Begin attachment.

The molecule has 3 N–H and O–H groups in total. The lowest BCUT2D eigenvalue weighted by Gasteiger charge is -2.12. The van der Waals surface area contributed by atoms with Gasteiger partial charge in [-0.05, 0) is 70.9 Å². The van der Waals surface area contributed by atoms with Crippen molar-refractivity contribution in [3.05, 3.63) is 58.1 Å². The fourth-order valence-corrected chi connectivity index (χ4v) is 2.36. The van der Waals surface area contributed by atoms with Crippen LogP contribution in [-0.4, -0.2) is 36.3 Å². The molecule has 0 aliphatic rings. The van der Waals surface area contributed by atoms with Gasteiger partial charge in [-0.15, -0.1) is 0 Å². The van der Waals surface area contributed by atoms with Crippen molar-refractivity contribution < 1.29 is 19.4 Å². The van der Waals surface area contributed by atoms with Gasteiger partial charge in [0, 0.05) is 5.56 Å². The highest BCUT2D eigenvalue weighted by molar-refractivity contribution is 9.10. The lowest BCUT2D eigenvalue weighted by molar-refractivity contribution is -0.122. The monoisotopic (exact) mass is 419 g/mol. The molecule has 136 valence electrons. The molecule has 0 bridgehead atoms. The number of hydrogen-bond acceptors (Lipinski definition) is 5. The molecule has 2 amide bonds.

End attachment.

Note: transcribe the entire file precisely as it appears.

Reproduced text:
The molecule has 3 N–H and O–H groups in total. The lowest BCUT2D eigenvalue weighted by Gasteiger charge is -2.12. The van der Waals surface area contributed by atoms with Gasteiger partial charge in [-0.05, 0) is 70.9 Å². The van der Waals surface area contributed by atoms with Crippen molar-refractivity contribution in [3.05, 3.63) is 58.1 Å². The fourth-order valence-corrected chi connectivity index (χ4v) is 2.36. The van der Waals surface area contributed by atoms with Crippen LogP contribution in [-0.4, -0.2) is 36.3 Å². The molecule has 0 aliphatic rings. The van der Waals surface area contributed by atoms with Gasteiger partial charge in [-0.15, -0.1) is 0 Å². The van der Waals surface area contributed by atoms with Crippen molar-refractivity contribution < 1.29 is 19.4 Å². The van der Waals surface area contributed by atoms with Gasteiger partial charge in [0, 0.05) is 5.56 Å². The highest BCUT2D eigenvalue weighted by molar-refractivity contribution is 9.10. The lowest BCUT2D eigenvalue weighted by molar-refractivity contribution is -0.122. The monoisotopic (exact) mass is 419 g/mol. The molecule has 136 valence electrons. The molecule has 0 bridgehead atoms. The number of hydrogen-bond acceptors (Lipinski definition) is 5. The molecule has 2 amide bonds.